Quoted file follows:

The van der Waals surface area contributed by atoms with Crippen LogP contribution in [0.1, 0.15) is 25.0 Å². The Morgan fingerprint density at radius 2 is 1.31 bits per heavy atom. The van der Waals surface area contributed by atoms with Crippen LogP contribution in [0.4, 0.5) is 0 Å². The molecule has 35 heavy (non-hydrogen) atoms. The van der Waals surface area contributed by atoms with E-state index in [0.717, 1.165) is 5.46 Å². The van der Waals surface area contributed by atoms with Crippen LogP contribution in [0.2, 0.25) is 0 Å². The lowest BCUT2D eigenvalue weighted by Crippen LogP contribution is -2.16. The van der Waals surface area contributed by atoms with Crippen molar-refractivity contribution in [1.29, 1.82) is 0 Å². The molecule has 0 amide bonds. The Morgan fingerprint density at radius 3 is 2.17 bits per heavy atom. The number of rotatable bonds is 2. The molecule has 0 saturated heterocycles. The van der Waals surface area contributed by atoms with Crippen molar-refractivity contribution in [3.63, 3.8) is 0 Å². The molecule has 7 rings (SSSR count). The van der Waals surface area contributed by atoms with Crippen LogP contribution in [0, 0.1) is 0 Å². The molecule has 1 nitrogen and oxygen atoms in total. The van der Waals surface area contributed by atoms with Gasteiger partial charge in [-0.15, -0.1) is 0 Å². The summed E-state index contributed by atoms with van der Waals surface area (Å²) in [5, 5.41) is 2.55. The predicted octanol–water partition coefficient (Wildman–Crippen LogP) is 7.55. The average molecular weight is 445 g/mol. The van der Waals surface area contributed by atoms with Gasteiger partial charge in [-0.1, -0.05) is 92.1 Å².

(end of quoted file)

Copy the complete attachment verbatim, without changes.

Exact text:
The van der Waals surface area contributed by atoms with Crippen LogP contribution in [0.1, 0.15) is 25.0 Å². The Morgan fingerprint density at radius 2 is 1.31 bits per heavy atom. The van der Waals surface area contributed by atoms with Crippen LogP contribution in [0.4, 0.5) is 0 Å². The molecule has 35 heavy (non-hydrogen) atoms. The van der Waals surface area contributed by atoms with E-state index in [0.717, 1.165) is 5.46 Å². The van der Waals surface area contributed by atoms with Crippen LogP contribution in [0.2, 0.25) is 0 Å². The lowest BCUT2D eigenvalue weighted by Crippen LogP contribution is -2.16. The van der Waals surface area contributed by atoms with Crippen molar-refractivity contribution in [1.29, 1.82) is 0 Å². The molecule has 0 amide bonds. The Morgan fingerprint density at radius 3 is 2.17 bits per heavy atom. The number of rotatable bonds is 2. The molecule has 0 saturated heterocycles. The van der Waals surface area contributed by atoms with Crippen molar-refractivity contribution in [3.63, 3.8) is 0 Å². The molecule has 7 rings (SSSR count). The van der Waals surface area contributed by atoms with Crippen LogP contribution in [0, 0.1) is 0 Å². The molecule has 1 nitrogen and oxygen atoms in total. The van der Waals surface area contributed by atoms with Gasteiger partial charge in [-0.15, -0.1) is 0 Å². The summed E-state index contributed by atoms with van der Waals surface area (Å²) in [5, 5.41) is 2.55. The predicted octanol–water partition coefficient (Wildman–Crippen LogP) is 7.55. The average molecular weight is 445 g/mol. The van der Waals surface area contributed by atoms with Gasteiger partial charge in [-0.1, -0.05) is 92.1 Å².